Before the Covid-19 pandemic, school dropout was a ‘hidden crisis’ barely featuring on the national agenda even though it is commonplace in many communities. The pandemic has brought South Africa’s dropout crisis to the fore, necessitating schools to take immediate action to get learners back into the classroom. But it’s not going to be easy without a recommended school-led dropout prevention plan to light the path.
“Many no-fee schools — accounting for roughly 80% of the country’s schools — are hampered by resource challenges. To help direct these schools, and others, to deal effectively with learner dropout, we are launching toolkits of best practice later this month,” says Merle Mansfield, Programme Director of the Zero Dropout Campaign.
The Zero Dropout Campaign began working with four NGO implementing partners in 2017 to pilot innovative dropout prevention and reintegration strategies in schools.
“The aim of the pilot was to develop scalable models of best practice to prevent dropout by learning from the experiences of our implementing partners and the schools they work with,” Mansfield explains.
The findings of the pilot form part of a series of toolkits to be launched at the inaugural Zero Dropout Action Summit on 28 September. The Action Summit is a free virtual event for schools and stakeholders in the basic education sector; speakers include researchers and experts working with the Department of Basic Education (DBE).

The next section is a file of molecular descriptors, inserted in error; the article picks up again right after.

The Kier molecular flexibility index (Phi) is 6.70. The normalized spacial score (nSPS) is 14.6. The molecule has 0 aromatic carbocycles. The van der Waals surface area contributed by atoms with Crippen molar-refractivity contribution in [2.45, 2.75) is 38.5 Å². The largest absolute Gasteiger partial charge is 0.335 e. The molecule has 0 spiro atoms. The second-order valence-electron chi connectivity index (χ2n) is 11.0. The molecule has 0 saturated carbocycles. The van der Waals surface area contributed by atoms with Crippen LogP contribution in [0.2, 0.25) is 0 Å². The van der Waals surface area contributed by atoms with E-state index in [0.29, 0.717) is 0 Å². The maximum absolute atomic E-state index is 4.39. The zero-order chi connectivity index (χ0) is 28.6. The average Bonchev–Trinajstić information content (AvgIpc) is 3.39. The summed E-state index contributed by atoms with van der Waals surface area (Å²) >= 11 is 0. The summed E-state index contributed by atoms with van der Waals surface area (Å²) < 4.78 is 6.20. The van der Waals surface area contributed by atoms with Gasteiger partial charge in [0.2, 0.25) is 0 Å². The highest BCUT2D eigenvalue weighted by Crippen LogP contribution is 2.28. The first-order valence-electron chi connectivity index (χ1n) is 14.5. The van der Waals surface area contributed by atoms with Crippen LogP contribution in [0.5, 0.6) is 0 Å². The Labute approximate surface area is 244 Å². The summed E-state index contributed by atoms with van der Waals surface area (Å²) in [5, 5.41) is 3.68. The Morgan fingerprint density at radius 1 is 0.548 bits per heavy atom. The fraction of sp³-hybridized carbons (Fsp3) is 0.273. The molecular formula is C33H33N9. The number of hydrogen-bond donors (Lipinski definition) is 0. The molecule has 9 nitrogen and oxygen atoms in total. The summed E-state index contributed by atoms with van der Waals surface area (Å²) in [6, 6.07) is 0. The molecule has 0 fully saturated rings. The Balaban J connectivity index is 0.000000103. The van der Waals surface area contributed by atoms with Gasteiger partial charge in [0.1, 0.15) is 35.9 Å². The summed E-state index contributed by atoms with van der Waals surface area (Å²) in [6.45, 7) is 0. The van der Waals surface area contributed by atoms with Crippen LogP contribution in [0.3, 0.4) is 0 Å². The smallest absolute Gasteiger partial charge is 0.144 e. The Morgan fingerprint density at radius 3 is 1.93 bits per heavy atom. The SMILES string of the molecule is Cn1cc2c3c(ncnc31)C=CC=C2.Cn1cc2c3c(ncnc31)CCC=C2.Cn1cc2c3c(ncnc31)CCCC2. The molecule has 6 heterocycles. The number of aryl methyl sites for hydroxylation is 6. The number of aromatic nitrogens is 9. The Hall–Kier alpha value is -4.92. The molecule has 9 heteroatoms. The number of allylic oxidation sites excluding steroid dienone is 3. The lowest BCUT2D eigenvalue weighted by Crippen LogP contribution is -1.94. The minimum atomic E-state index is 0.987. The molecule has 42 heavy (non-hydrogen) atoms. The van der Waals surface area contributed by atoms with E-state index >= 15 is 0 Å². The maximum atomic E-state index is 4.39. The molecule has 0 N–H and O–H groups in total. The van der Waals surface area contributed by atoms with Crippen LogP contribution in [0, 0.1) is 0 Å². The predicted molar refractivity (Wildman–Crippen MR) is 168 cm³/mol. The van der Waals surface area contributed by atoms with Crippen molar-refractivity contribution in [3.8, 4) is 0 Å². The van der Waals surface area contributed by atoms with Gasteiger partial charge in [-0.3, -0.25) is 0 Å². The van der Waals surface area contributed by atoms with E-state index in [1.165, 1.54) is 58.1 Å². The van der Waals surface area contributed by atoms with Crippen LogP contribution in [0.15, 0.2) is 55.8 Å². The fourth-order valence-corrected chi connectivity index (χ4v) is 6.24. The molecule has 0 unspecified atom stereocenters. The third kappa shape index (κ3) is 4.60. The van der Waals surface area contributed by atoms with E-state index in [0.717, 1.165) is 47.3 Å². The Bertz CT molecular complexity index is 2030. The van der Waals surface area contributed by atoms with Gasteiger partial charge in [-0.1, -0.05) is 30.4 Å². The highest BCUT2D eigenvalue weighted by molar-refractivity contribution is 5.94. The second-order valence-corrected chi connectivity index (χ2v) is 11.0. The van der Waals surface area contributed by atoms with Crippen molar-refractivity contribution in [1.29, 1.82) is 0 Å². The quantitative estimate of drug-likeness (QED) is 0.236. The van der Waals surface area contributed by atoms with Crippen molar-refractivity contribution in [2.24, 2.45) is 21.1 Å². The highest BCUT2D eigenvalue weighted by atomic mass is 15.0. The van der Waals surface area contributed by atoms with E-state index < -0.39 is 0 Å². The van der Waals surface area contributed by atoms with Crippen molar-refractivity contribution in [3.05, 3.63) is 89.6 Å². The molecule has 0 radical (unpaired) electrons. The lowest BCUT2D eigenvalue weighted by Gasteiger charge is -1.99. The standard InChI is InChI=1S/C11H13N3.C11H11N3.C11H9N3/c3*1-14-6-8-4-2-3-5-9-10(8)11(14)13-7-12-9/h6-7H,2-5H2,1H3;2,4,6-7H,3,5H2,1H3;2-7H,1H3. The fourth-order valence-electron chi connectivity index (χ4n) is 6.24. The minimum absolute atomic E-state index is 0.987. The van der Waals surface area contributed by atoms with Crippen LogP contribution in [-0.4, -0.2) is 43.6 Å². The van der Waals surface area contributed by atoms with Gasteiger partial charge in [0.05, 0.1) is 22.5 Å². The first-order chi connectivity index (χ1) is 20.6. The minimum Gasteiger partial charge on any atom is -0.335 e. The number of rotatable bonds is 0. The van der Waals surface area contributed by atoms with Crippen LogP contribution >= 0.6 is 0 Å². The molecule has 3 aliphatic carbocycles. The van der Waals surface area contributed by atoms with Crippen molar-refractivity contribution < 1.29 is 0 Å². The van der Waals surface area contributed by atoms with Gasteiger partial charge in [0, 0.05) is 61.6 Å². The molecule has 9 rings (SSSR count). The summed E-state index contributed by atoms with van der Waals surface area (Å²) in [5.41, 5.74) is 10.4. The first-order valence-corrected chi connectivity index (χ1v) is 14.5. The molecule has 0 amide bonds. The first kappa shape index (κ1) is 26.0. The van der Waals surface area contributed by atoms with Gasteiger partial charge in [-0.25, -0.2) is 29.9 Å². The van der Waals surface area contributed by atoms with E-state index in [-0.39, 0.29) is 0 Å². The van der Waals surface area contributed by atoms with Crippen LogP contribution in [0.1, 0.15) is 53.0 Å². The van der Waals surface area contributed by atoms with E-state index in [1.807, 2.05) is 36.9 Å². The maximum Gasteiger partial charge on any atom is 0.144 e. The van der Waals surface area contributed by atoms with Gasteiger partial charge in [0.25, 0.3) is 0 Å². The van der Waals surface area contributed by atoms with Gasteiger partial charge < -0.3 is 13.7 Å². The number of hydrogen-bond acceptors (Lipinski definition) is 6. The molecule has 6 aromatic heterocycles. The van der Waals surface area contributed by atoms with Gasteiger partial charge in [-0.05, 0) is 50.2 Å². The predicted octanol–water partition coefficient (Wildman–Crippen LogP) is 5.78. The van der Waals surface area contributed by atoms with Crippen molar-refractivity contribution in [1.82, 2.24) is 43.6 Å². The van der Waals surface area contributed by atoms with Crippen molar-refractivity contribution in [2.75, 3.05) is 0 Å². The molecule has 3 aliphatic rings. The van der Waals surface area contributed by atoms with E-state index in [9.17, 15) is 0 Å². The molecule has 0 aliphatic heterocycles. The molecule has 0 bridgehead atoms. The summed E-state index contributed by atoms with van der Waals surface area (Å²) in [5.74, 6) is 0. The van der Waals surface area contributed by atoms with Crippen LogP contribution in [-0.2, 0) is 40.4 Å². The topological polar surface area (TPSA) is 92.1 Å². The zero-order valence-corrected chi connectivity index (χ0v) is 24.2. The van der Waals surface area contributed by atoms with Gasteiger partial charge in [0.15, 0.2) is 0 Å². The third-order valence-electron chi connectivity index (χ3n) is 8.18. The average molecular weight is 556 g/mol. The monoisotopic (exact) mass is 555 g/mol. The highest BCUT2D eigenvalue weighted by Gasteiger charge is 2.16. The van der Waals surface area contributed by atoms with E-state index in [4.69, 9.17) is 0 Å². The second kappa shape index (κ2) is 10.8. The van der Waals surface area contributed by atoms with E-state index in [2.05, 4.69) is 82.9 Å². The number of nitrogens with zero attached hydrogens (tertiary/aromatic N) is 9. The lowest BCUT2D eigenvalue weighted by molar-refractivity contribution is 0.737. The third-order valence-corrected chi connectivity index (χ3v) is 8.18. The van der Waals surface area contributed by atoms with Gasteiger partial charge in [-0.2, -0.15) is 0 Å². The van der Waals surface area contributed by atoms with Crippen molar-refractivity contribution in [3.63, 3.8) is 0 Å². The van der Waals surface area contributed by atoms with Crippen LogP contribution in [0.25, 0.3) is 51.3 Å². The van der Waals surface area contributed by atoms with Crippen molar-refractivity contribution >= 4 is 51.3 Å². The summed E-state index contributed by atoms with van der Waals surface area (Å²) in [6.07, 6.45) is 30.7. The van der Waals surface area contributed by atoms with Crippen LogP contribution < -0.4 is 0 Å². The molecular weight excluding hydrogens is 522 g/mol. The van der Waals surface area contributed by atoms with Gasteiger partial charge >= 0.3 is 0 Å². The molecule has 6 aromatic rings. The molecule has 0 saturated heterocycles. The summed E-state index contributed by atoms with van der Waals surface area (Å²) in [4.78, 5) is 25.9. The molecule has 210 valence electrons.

The Action Summit is taking place at time when school dropout is the highest in 20 years, according to researchers.
Although many educators are trying their best to retain and re-engage learners using various tactics and strategies, Mansfield says that with a recommended plan of action, these schools may be in a better position to achieve the following goals by the end of the year:
The results of the nationally-representative NIDS-CRAM survey found that an additional 500 000 learners are out of school compared to pre-pandemic figures. It’s unclear whether they are permanent school-leavers or temporary non-attendance, but some researchers are concerned that the ripple effect of disrupted learning will be felt over the next ten years.
Given the seriousness of the situation, the basic education sector must make the reduction of dropout an explicit goal of our schooling system. In recent weeks, the Zero Dropout Campaign in collaboration with education researchers, advocates and activists wrote an open letter to Minister Angie Motshekga, requesting that she set in motion a comprehensive strategy to prevent dropout, starting with the accurate and reliable collection of data about individual learners. This will help educators and education officials to better understand learners’ pathways through school, allowing them to intervene before a learner drops out.
“The systems and models of best practice we put into place today will serve us well into the future. Now is the time for collaborative action —from national government all the way down to schools and communities,” Mansfield concludes.